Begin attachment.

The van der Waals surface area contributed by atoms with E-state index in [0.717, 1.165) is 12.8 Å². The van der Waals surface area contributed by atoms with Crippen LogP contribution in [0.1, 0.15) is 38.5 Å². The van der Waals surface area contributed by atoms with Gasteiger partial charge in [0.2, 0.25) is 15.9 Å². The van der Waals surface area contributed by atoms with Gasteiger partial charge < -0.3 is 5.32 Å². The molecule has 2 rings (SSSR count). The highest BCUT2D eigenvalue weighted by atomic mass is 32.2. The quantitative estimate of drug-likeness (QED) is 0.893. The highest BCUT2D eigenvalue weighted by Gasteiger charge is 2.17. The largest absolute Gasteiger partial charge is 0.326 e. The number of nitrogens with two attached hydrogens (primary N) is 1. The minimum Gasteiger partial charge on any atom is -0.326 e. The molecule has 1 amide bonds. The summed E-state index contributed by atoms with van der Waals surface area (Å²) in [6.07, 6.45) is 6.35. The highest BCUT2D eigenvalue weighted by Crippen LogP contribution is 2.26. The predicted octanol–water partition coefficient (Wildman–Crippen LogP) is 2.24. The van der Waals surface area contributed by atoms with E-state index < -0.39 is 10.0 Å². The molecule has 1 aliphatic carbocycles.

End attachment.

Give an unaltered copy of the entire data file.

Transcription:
The van der Waals surface area contributed by atoms with E-state index in [0.717, 1.165) is 12.8 Å². The van der Waals surface area contributed by atoms with Crippen LogP contribution in [0.1, 0.15) is 38.5 Å². The van der Waals surface area contributed by atoms with Gasteiger partial charge in [0.2, 0.25) is 15.9 Å². The van der Waals surface area contributed by atoms with Gasteiger partial charge < -0.3 is 5.32 Å². The molecule has 2 rings (SSSR count). The highest BCUT2D eigenvalue weighted by atomic mass is 32.2. The quantitative estimate of drug-likeness (QED) is 0.893. The highest BCUT2D eigenvalue weighted by Gasteiger charge is 2.17. The largest absolute Gasteiger partial charge is 0.326 e. The number of nitrogens with two attached hydrogens (primary N) is 1. The minimum Gasteiger partial charge on any atom is -0.326 e. The molecule has 1 amide bonds. The summed E-state index contributed by atoms with van der Waals surface area (Å²) in [6.07, 6.45) is 6.35. The highest BCUT2D eigenvalue weighted by Crippen LogP contribution is 2.26. The predicted octanol–water partition coefficient (Wildman–Crippen LogP) is 2.24. The van der Waals surface area contributed by atoms with E-state index < -0.39 is 10.0 Å². The molecule has 1 aliphatic carbocycles.